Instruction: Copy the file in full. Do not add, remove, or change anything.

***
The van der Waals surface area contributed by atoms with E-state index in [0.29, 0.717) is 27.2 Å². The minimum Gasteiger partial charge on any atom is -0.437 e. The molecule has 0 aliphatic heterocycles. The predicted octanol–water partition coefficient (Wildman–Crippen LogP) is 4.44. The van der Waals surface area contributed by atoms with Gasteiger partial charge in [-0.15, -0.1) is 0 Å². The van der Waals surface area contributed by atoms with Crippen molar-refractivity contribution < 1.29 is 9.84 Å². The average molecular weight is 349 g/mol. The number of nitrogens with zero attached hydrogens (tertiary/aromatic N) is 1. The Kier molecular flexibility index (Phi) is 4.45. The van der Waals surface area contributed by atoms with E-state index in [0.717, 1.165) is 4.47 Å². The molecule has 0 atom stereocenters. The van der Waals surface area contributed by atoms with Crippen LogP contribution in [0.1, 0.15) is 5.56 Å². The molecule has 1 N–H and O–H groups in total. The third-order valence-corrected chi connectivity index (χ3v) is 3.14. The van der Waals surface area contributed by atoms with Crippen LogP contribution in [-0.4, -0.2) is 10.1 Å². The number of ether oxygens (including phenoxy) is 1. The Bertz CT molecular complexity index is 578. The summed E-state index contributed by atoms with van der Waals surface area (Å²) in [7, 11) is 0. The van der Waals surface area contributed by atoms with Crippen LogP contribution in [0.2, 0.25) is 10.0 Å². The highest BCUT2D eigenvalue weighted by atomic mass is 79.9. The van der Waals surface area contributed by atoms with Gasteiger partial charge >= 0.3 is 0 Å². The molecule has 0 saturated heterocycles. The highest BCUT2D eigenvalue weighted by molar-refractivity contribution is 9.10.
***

The van der Waals surface area contributed by atoms with E-state index in [0.29, 0.717) is 27.2 Å². The minimum Gasteiger partial charge on any atom is -0.437 e. The molecule has 0 aliphatic heterocycles. The predicted octanol–water partition coefficient (Wildman–Crippen LogP) is 4.44. The van der Waals surface area contributed by atoms with Gasteiger partial charge in [-0.15, -0.1) is 0 Å². The van der Waals surface area contributed by atoms with Crippen molar-refractivity contribution < 1.29 is 9.84 Å². The average molecular weight is 349 g/mol. The number of nitrogens with zero attached hydrogens (tertiary/aromatic N) is 1. The Kier molecular flexibility index (Phi) is 4.45. The van der Waals surface area contributed by atoms with E-state index in [0.717, 1.165) is 4.47 Å². The molecule has 0 atom stereocenters. The van der Waals surface area contributed by atoms with Crippen LogP contribution in [0.1, 0.15) is 5.56 Å². The molecule has 1 N–H and O–H groups in total. The third-order valence-corrected chi connectivity index (χ3v) is 3.14. The van der Waals surface area contributed by atoms with Crippen LogP contribution in [-0.4, -0.2) is 10.1 Å². The number of ether oxygens (including phenoxy) is 1. The Bertz CT molecular complexity index is 578. The summed E-state index contributed by atoms with van der Waals surface area (Å²) in [7, 11) is 0. The van der Waals surface area contributed by atoms with Crippen LogP contribution in [0.2, 0.25) is 10.0 Å². The highest BCUT2D eigenvalue weighted by atomic mass is 79.9. The van der Waals surface area contributed by atoms with Gasteiger partial charge >= 0.3 is 0 Å². The molecule has 0 saturated heterocycles. The highest BCUT2D eigenvalue weighted by molar-refractivity contribution is 9.10.